Segments in this Video

Black Political and Economic Power (06:39)


In the early 1970s, more black people were graduating from college and gaining professional and political power. Maynard Jackson became the first black mayor of Atlanta, Georgia, working to reform the police department and increase affirmative action. Richard Nixon gained some black endorsements in 1972 due to his support of black economic empowerment.

New Representations in Culture and Arts (04:54)

Black presence on TV expanded during the 1970s, with a wider range of black characters that started to counter stereotypes. James Peterson argues that TV shows also represented the new variety of economic positions for black people in America. As the feminist movement gained new power, black feminists and black women writers showed strong and talented voices.

Economic Opportunity and White Flight (06:13)

Many black families moved out of the inner cities and had increasing access to the American dream. Thomas Oliver moved with his family to a white neighborhood of Queens; he describes the challenging but successful adjustment. After a period of integration, white families began moving out of the neighborhood; Leah Wright Rigueur explains that white people were uncomfortable associating with black people.

Breaking a Baseball Record (03:07)

In 1973 Hank Aaron came close to Babe Ruth's home-run record. He received an immense amount of hate mail and death threats from white people who were threatened by his achievement. When he broke the record the following year, black people celebrated, but there was a sense of panic among white people who were afraid for their superiority.

Integrating Schools in Boston (07:01)

In the 1970s, many schools reflected the segregation of neighborhoods, and this negatively affected funding and resources for black schools. A federal judge ruled in favor of a busing program to integrate schools, but white residents fiercely protested it. Phyllis Ellison, a black student who began to attend a white high school, describes the atmosphere of constant racially-motivated violence.

Legal Backlash Against Integration (03:51)

Although the Civil Rights Movement brought about changes in behavior, many sentiments of hate and fear persisted. In response to school integration, white families moved or sent kids to private school. Many white people saw affirmative action as preferential treatment, and the case of Allan Bakke began a series of rulings which limited affirmative action.

Poverty of Inner-City Black Communities (05:42)

James Peterson explains that policies prevented movement of most black people out of cities; poverty became more concentrated in ghettos. Civil rights legislation benefited the black middle class but not the black poor, who were increasingly vulnerable and isolated. The recession and technological changes of the mid-70s left a high percentage of black people unemployed.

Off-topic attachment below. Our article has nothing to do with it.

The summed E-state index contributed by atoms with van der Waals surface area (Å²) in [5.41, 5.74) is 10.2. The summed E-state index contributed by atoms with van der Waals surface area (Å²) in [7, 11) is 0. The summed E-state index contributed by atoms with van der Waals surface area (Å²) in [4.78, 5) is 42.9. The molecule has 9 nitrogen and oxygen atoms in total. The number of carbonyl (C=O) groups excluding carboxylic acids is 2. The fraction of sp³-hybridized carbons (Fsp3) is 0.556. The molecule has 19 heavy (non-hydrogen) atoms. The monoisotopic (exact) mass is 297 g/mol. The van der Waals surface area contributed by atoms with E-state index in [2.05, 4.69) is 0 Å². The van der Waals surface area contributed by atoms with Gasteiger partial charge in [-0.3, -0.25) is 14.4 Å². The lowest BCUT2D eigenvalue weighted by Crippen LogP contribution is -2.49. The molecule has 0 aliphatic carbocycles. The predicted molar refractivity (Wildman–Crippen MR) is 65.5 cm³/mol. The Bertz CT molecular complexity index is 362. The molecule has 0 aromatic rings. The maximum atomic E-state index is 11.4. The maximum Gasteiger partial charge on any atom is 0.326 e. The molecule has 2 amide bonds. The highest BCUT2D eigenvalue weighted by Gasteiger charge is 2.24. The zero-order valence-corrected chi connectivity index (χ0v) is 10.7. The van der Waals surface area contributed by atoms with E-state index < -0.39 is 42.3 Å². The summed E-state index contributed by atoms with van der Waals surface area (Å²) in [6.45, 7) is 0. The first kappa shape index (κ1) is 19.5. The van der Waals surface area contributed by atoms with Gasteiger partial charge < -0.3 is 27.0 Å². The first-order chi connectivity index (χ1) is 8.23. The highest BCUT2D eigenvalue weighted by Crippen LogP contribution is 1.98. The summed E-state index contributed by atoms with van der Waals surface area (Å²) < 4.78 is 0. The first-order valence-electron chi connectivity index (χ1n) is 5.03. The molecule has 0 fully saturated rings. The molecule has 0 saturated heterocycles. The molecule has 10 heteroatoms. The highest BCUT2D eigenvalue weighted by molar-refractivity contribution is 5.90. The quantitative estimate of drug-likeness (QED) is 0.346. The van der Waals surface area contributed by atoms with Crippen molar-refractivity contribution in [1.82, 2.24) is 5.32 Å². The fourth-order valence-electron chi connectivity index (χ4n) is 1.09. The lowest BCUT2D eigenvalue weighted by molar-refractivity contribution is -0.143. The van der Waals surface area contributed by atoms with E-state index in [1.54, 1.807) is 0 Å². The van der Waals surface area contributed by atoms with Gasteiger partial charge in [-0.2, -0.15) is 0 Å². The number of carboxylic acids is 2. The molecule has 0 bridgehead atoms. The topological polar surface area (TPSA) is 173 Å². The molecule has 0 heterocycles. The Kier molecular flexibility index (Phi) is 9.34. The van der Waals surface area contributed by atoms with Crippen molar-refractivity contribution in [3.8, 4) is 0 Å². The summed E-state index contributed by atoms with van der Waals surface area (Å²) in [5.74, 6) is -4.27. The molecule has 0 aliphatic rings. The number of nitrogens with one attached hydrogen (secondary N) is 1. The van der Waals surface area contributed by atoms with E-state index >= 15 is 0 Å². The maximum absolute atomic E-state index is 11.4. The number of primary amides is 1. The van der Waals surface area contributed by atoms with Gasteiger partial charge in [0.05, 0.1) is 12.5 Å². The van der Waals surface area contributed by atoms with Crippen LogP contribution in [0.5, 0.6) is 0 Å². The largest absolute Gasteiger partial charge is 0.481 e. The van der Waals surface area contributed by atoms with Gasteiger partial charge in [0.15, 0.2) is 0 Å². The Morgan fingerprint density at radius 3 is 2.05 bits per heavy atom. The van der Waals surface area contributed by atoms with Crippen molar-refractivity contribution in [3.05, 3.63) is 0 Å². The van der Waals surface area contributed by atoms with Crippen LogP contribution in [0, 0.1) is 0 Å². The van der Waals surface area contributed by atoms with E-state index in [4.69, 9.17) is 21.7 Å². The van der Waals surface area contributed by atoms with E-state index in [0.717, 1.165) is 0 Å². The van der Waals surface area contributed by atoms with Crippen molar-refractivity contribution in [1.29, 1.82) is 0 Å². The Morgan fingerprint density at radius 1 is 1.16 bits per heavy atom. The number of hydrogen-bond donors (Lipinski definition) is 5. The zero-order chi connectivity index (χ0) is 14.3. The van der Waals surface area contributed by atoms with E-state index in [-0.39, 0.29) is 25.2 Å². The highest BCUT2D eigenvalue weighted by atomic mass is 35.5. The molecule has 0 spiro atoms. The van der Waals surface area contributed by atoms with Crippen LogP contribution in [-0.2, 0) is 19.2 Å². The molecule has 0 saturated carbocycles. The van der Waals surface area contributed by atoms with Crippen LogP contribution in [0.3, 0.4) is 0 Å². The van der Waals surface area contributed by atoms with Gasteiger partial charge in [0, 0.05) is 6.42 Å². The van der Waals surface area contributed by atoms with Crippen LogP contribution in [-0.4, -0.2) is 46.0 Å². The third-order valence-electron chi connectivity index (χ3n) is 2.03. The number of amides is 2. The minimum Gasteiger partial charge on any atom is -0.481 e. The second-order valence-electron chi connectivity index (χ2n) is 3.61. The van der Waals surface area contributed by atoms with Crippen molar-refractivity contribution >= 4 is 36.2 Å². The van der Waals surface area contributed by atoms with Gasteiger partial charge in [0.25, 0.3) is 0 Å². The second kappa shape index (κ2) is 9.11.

Effects of Reagan Leadership (06:09)

Ronald Reagan began to spread rhetoric against social welfare, targeting black people as abusers of the system. Poverty became an issue of morality rather than systems of oppression. Reagan politics rejected all practical and symbolic progress of the Civil Rights Movement, and his economics destroyed inner cities.

Influence of Hip-Hop (05:07)

In the inner cities, black people were experimenting with new forms of art, music, and dance. Hip-hop brought inspiration and energy to black communities, expressing identity and an opposition to mainstream America. Public Enemy addressed politics and history in a powerful way that inspired a new generation.

New Energy in Civil Rights Movement (05:15)

In 1984, Reverend Jesse Jackson brought hope to black America by running for president. He inspired many young people, attracting diverse groups in an effort to unify all people marginalized by race, ethnicity, or gender. Though some black leaders opposed his campaign, it significantly reinvigorated the Civil Rights Movement.

Credits: Move On Up (Part 2) (01:16)

Credits: Move On Up (Part 2)

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Move on Up (Part 2)

Part of the Series : Black America Since MLK: And Still I Rise
3-Year Streaming Price: $169.95



The second hour dramatizes the diverging paths for African Americans and outbursts of white backlash that emerged in the 1970s and early ‘80s. Gates explores how African Americans found a new source of hope from the creation of hip-hop.

Length: 56 minutes

Item#: BVL151181

Copyright date: ©2016

Closed Captioned

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